Inosine pranobex enhances human NK cell cytotoxicity by inducing metabolic activation and NKG2D ligand expression.
McCarthy MT., Lin D., Soga T., Adam J., O'Callaghan CA.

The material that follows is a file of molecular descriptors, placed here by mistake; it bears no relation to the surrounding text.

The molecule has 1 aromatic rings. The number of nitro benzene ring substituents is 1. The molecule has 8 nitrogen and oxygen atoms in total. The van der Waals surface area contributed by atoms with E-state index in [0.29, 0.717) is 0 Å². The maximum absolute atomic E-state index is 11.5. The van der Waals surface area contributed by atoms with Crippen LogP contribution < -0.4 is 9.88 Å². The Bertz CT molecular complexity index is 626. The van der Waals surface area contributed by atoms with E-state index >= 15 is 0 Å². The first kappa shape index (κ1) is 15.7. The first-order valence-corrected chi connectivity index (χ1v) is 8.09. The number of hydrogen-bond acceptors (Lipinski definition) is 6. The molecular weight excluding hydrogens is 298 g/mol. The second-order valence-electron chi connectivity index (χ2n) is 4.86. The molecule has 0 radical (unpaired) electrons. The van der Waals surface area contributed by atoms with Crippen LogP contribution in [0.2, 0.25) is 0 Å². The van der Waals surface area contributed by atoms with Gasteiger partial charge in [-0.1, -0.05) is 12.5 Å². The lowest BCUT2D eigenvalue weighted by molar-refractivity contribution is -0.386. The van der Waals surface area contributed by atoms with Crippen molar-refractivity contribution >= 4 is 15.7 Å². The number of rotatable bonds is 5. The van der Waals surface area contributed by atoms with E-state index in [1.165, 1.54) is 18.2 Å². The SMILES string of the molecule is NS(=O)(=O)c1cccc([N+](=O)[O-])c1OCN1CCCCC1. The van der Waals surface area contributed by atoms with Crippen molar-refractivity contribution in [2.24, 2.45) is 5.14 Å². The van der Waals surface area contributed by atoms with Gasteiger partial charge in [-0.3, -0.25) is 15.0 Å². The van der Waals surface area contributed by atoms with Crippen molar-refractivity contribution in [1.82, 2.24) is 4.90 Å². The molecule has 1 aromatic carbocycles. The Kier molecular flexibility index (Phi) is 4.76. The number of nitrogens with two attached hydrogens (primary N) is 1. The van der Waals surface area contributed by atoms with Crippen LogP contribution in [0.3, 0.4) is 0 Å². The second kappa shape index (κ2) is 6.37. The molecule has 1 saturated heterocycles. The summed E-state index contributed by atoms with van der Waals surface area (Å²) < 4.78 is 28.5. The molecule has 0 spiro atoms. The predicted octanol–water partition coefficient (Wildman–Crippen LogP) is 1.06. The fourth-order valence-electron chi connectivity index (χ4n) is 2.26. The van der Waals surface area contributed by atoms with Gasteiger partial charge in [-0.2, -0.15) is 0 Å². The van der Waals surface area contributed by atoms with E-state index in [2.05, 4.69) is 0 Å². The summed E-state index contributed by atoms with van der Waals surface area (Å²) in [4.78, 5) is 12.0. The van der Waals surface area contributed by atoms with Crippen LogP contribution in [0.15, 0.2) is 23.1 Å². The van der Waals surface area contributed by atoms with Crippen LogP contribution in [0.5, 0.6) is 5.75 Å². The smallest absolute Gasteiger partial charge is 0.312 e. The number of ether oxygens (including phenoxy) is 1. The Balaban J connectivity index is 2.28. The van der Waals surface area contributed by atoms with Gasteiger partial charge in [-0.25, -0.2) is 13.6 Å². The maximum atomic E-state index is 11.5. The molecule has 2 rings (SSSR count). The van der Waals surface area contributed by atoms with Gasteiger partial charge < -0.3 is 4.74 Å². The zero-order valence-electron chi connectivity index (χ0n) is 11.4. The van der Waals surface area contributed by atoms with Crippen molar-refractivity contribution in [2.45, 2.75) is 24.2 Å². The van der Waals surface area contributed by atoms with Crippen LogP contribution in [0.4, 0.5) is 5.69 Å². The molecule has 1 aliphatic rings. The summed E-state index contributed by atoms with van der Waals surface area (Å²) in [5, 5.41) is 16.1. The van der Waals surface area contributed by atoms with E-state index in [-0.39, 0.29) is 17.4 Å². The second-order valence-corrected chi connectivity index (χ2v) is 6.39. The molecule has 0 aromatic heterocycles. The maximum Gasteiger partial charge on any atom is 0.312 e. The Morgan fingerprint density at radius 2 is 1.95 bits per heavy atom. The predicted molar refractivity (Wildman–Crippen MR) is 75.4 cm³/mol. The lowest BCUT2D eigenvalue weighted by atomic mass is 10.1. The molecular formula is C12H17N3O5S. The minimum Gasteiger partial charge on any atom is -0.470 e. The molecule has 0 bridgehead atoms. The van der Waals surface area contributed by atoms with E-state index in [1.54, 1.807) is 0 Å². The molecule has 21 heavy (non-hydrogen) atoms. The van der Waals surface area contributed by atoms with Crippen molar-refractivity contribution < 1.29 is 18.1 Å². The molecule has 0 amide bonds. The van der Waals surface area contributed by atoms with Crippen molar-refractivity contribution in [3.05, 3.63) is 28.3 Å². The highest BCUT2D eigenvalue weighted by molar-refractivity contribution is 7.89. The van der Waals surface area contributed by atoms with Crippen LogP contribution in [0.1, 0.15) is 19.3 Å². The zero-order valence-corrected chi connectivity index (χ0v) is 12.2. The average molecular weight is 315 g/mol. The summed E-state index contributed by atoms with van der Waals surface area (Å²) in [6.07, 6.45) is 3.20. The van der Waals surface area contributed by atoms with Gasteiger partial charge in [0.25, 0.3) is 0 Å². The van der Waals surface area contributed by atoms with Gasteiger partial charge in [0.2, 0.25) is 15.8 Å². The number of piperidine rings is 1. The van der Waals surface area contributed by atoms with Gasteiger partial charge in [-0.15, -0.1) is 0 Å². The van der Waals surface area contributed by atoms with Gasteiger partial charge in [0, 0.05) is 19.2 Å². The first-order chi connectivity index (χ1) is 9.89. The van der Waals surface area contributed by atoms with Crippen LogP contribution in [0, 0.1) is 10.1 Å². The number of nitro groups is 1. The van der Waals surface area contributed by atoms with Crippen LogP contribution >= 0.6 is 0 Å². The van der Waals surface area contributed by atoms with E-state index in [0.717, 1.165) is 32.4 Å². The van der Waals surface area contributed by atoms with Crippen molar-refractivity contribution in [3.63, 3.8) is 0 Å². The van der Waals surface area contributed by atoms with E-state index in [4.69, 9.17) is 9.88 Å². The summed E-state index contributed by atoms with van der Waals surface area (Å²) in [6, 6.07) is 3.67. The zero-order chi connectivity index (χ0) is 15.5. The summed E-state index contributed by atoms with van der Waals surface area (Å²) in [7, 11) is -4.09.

Inosine pranobex (IP) is a synthetic immunomodulating compound, indicated for use in the treatment of human papillomavirus-associated warts and subacute sclerosing panencephalitis. Previous studies demonstrate that the immunomodulatory activity of IP is characterized by enhanced lymphocyte proliferation, cytokine production, and NK cell cytotoxicity. The activation of NKG2D signaling on NK cells, CD8+ T cells, and γδ T cells also produces these outcomes. We hypothesized that IP alters cellular immunity through the induction of NKG2D ligand expression on target cells, thereby enhancing immune cell activation through the NKG2D receptor. We tested this hypothesis and show that exposure of target cells to IP leads to increased expression of multiple NKG2D ligands. Using both targeted metabolic interventions and unbiased metabolomic studies, we found that IP causes an increase in intracellular concentration of purine nucleotides and tricarboxylic acid (TCA) cycle intermediates and NKG2D ligand induction. The degree of NKG2D ligand induction was functionally significant, leading to increased NKG2D-dependent target cell immunogenicity. These findings demonstrate that the immunomodulatory properties of IP are due to metabolic activation with NKG2D ligand induction.